It’s hard to read what she means with the minute order — aside from wanting to resolve this issue at the hearing. She clearly isn’t treating the government’s claims as a slam dunk (nor should she, considering the grave consequences for Manafort).

As I disclosed last July, I provided information to the FBI on issues related to the Mueller investigation, so I’m going to include disclosure statements on Mueller investigation posts from here on out. I will include the disclosure whether or not the stuff I shared with the FBI pertains to the subject of the post. 

48 replies
  1. Ian says:

    “I didn’t lie.”

    “Okay, I lied about that, but nothing else.”

    “Yeah, you got me. I lied about that and that, but everything is the God’s honest truth.”

    “Oh. Yeah, I forgot about that meeting I went to sunny Madrid. Everything else I told you is true… Whaddya mean, you don’t believe me?!?”

  2. AndTheSlithyToves says:

    Oh, punaise, before I forget, you might suggest to punaisette that she check out Earthjustice (their motto is “The earthneeds a good lawyer,” in San Francisco for internships, etc. While IANAL either, my late brother was, along with being a DA and, ultimately, a judge, and my nephew (his oldest son) and his wife are both lawyers, so I have been exposed to the legal/justice system. One obscure but important item that I read recently mentioned that the Russian mob is responsible for a lot of environmental degradation and criminality in its operations. I’ll try to locate it.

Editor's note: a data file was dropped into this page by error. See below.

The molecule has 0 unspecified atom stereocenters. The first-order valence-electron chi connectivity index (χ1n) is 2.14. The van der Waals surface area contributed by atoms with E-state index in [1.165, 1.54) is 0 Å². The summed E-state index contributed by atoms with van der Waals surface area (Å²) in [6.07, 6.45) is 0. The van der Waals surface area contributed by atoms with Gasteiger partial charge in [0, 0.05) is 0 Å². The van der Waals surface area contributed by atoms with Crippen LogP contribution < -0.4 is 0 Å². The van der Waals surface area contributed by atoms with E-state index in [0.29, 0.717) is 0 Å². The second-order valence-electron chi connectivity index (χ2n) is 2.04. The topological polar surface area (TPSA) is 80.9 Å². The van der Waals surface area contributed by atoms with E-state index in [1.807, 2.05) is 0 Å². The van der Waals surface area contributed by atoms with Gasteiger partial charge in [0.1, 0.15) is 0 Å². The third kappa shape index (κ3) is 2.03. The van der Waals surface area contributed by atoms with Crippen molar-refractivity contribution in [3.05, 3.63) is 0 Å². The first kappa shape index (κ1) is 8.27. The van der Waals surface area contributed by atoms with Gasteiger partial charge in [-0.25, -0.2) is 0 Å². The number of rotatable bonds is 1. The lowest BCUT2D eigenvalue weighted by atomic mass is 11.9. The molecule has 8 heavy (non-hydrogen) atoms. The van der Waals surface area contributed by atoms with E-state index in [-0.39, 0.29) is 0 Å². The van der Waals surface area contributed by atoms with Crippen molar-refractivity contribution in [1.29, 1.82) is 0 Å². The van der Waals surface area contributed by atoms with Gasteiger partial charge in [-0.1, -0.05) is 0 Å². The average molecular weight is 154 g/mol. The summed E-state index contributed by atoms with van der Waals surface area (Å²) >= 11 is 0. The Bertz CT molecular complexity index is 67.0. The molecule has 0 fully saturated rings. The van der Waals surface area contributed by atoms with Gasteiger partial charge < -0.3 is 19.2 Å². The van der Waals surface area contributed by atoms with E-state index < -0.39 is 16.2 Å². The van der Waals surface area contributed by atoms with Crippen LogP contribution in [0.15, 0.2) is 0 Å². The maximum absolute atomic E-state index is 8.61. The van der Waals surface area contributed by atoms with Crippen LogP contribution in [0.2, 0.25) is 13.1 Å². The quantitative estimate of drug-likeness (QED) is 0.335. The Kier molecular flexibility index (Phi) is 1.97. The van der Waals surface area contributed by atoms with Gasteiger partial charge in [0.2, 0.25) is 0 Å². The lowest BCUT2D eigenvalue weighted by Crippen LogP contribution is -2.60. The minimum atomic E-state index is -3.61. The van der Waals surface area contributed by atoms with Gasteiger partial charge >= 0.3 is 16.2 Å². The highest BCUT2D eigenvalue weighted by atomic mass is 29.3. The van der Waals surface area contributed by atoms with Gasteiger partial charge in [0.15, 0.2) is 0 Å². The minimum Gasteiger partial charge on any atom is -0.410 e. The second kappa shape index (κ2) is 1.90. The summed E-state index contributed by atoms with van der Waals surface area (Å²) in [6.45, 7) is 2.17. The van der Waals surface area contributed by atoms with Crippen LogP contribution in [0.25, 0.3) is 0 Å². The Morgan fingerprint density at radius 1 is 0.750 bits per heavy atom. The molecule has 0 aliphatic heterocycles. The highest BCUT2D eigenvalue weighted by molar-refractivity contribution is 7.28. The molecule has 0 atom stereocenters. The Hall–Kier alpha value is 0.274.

• earlofhuntingdon says:

      Anyone in the mining industry has also done that.  The Roman mines in Spain are still among the most polluted places on earth, as are those left behind by the daddy who gave William Randolph Hearst his big bucks.  (Phoebe Apperson Hearst, however, was a mom to brag about.)

      But the Russians and Chinese are heavily into quick extraction of minerals, timber, etc., not unlike a few US corporations, which has devastated the Amazon and SE Asia.